April 16, 4-5:30 PM, Ashamu Dance Theater
77 Waterman Street, Brown University Providence
Join FirstWorks for a free Artist Up-Close Conversation with Master Choreographer Dwight Rhoden, former Alvin Ailey principal dancer, and the legendary Desmond Richardson, first African American principal dancer of the American Ballet Theater. Moderated by Julie Strandberg, co-founder of The American Dance Legacy Initiative, Artist-In-Residence and Founding Director of Dance at Brown University.
Complexions Contemporary Ballet was founded in 1994 by Master Choreographer Dwight Rhoden, former Alvin Ailey principal dancer, and the legendary Desmond Richardson, first African American principal dancer of the American Ballet Theater, with a singular approach to reinventing dance through a groundbreaking mix of methods, styles and cultures.
As America’s first fully-multicultural dance company, Complexions signals inclusivity and representation, widening the circle of contemporary ballet to speak our changing world. The company’s foremost innovation is that dance should be about removing boundaries, not reinforcing them.
This conversation with Complexions’ founders will explore the relationship between contemporary ballet and its predecessors, classical ballet and modern dance, and how the integration of contemporary social values informs the way each respectively expresses ideas and touches audiences. Rhoden and Richardson will also speak specifically to their work with Complexions using contemporary ballet as a medium and the ways the form leverages their intentions; and to the importance of the dancing body as both a symbolic and tangible purveyor of meaning in a world moving towards equal representation.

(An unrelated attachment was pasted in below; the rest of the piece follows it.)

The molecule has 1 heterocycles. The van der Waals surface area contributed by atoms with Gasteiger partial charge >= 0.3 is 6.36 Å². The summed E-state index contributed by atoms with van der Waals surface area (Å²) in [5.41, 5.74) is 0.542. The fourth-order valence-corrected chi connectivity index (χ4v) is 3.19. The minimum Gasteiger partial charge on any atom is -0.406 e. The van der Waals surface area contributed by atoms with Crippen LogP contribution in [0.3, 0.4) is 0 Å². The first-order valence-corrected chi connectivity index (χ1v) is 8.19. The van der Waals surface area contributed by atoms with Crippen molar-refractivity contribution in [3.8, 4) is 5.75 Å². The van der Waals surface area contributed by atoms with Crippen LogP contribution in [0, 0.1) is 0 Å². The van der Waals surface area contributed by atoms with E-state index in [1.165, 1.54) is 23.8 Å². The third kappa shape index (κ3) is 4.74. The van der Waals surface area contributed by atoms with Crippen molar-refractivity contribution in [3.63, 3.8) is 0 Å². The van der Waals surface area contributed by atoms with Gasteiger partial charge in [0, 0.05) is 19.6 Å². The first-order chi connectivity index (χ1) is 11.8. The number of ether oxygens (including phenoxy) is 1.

A Widening the Circle partnership event by ADLI (American Dance Legacy Initiative) which celebrates America’s rich dance heritage through innovative programs, and FirstWorks, a non-profit dedicated to connecting art with audiences. American Dance Legacy Initiative is dedicated to enabling individuals to appreciate and participate in America’s rich dance heritage and recognize it as a cultural asset relevant to all. This event was made possible with generous support from Brown Arts Initiative.